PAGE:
· Encourage meaningful interaction with Elders from her community. Children can learn respect and wisdom from Elders.
· Support him to learn traditional stories and legends.
· Provide her with books, videos, traditional games, dance and music that reinforce her traditional, family and daily life.
· Speak frankly to him about discrimination.
· Network with other Aboriginal parents, colleagues and Elders to share experiences and ideas.
A Native Narrative
The following is an excerpt from Thomas King’s The Truth About Stories: A Native Narrative, an analysis of the Federal Government’s attempt to eliminate status Indians. There is a link below to the whole narrative. This piece was produced for the CBC Massey Lectures and it illustrates a colonial practice of extinguishing status, rights and treaty agreements through the intergenerational “cut-off” clause.
In 1985, Bill C-31 amended the Indian Act, in part to redress the discrimination against Native women. Prior to C-31 any Indian woman who married a non-Indian or a non-Status man automatically lost her status, as did any children. The same was not true for Indian men. If they married a non-Indian or a non-status Indian, the (non Aboriginal) woman gained status, as did her children.
Bill C-31 allowed Native women who had lost status because of the Indian Act to regain status, along with their children. And in that respect, the Bill was a great success.
Since the Act was amended in 1985, some hundred thousand Native people who were non-status because of the discriminatory provisions of the Indian Act have been able to regain their status. And if we look at that figure alone, it would appear that Bill C-31 is about the business of creating new Indians (as it were) rather than legislating us out of existence.
So, before Bill C-31, you could gain status or lose status through marriage depending on gender. After Bill C-31, no one could gain or lose status through marriage. You would suppose then that status is safe, protected by legislation, approved by the government, available to every treaty Indian in Canada.
Did I mention about appearances being deceiving? Status, as it is currently defined, is safe only as long as status Indians marry status Indians and their children marry status Indians. The minute a status Indian marries out of status, their children and their children’s children are at risk.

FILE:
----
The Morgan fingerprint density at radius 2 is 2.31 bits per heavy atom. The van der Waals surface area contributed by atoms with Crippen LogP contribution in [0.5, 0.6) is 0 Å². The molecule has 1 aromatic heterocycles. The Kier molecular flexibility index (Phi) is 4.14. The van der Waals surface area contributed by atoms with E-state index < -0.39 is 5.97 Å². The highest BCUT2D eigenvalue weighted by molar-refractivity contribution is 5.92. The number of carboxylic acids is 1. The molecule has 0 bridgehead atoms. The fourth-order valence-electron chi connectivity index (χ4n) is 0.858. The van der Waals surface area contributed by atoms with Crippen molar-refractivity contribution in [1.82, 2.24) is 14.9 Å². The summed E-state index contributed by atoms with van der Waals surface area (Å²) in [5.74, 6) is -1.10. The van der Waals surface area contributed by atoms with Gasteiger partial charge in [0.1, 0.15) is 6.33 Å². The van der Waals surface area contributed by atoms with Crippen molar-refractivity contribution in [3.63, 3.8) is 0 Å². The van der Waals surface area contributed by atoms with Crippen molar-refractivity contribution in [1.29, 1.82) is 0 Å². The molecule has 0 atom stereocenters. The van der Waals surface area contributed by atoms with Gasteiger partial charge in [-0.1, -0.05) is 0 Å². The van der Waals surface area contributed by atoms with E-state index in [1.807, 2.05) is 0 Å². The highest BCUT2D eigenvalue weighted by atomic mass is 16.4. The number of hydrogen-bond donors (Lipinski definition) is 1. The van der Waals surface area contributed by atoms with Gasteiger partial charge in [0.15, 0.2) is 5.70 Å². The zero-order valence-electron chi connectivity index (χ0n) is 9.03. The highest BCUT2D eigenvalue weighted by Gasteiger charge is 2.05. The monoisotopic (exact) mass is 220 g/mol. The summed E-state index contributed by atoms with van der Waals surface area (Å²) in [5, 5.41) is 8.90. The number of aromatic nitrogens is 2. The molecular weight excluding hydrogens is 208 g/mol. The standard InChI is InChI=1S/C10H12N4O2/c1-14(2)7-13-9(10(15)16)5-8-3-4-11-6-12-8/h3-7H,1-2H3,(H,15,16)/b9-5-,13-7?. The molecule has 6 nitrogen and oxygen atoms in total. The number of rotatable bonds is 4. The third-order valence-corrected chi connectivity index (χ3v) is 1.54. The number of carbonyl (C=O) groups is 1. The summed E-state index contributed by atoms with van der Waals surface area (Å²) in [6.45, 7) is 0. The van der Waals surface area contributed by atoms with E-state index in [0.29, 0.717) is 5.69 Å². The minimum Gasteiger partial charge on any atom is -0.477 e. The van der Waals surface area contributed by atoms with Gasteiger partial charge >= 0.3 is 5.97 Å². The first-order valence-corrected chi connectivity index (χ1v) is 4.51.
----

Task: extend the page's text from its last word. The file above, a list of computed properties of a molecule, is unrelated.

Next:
Because, as it turns out, while you can’t gain or lose status through marriage, your children can. And here’s how it works.
A status Indian marries a status Indian. They have two children, both of whom are status. One child marries a status person and the other child marries a non-status person. The children produced by the status/status couple are status. The children produced by the status/non-status couple are status.
Nothing amiss so far.
Now those children get married. The child from the status/status couple marries a status person and the child from the status/ non-status couple marries another non-status person. The children from the status/status/ status couple are status. The children from the status/ non-status/non-status couple are not. Even if everyone married full-blood Indians. Even though everyone has status great-grandparents.
It’s actually more fun than I’m making it, because within the category of status are two sub-categories called euphoniously enough six-ones and six-twos, referring, of course, to the sections of the legislation that create status. Six-one Indians are status and for legal purposes, are considered to be full-bloods even if they aren’t , while six-two Indians are status and for legal purposes are considered to be half-bloods even if they aren’t.
Now I won’t swear that this is absolutely accurate, but as I understand the effects of the Indian Act and Bill C-31 are as follows: Six-ones who marry six-ones produce six-one children. Six–ones who marry six-twos produce six-one children. Six-ones who marry non-status produce six-two children.
And six-twos who marry six-twos, or who marry non-status, produce non-status children. And those children can never, ever be status.
Now that’s a good trick.
But what the hell happened?
If we were in the United States, the answer would be blood quantum. But here in Canada we have what is called the “two generation cut-off clause.” Marry out of status for two generations, and the children from the last union are non-status.
Oh, you can continue to call yourself an Indian, but you can’t live on a reserve. You can continue to tell people that you’re Cree or Blackfoot or Ojibway or Mohawk, but you can’t vote in band elections. You can go to powwows, sing at drum dances, sell arts and crafts if you like, but you are no longer eligible for treaty benefits and neither are your children or their children or their children or their children right down to the end of time.
The two generation cut-off clause.
No need to send in the cavalry with guns blazing. Legislation will do just as nicely.
And right now about 50 percent of status Indians are marrying non-status folk. No one knows for sure how long it will take, but according to John Borrows and Leroy Little Bear, two of Canada’s leading Aboriginal scholars and teachers, if this rate holds steady, in fifty to seventy-five years time there will be no status Indians left in Canada. We’ll still have the treaties and we’ll still have treaty land held in trust for status Indians by the government.
We just won’t have any Indians.
Legally, that is.
So, as the Ducks would say, what is it about us that you don’t like?
(King, 2003, “The Truth About Stories: A Native Narrative.”)